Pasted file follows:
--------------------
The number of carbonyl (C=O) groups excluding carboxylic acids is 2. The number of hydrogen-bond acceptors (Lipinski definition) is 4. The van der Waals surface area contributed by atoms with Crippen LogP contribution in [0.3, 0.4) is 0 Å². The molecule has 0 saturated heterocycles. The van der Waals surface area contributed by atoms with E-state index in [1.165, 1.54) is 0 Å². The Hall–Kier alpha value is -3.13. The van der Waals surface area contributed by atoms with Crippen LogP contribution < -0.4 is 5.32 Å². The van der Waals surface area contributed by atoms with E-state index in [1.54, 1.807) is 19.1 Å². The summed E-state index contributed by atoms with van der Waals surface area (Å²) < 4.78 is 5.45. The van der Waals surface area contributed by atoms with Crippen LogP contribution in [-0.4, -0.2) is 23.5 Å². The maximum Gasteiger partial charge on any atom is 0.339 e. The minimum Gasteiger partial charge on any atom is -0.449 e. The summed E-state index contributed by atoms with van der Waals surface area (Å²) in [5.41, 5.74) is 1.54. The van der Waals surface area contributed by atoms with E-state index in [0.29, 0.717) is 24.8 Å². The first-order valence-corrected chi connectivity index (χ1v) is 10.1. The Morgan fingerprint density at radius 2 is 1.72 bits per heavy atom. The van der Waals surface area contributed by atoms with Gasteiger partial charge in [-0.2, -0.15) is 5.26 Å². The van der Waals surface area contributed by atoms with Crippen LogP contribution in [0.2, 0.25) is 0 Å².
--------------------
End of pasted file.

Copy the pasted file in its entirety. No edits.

The number of carbonyl (C=O) groups excluding carboxylic acids is 2. The number of hydrogen-bond acceptors (Lipinski definition) is 4. The van der Waals surface area contributed by atoms with Crippen LogP contribution in [0.3, 0.4) is 0 Å². The molecule has 0 saturated heterocycles. The van der Waals surface area contributed by atoms with E-state index in [1.165, 1.54) is 0 Å². The Hall–Kier alpha value is -3.13. The van der Waals surface area contributed by atoms with Crippen LogP contribution < -0.4 is 5.32 Å². The van der Waals surface area contributed by atoms with E-state index in [1.54, 1.807) is 19.1 Å². The summed E-state index contributed by atoms with van der Waals surface area (Å²) < 4.78 is 5.45. The van der Waals surface area contributed by atoms with Crippen LogP contribution in [-0.4, -0.2) is 23.5 Å². The maximum Gasteiger partial charge on any atom is 0.339 e. The minimum Gasteiger partial charge on any atom is -0.449 e. The summed E-state index contributed by atoms with van der Waals surface area (Å²) in [5.41, 5.74) is 1.54. The van der Waals surface area contributed by atoms with E-state index in [0.29, 0.717) is 24.8 Å². The first-order valence-corrected chi connectivity index (χ1v) is 10.1. The Morgan fingerprint density at radius 2 is 1.72 bits per heavy atom. The van der Waals surface area contributed by atoms with Gasteiger partial charge in [-0.2, -0.15) is 5.26 Å². The van der Waals surface area contributed by atoms with Crippen LogP contribution in [0.2, 0.25) is 0 Å².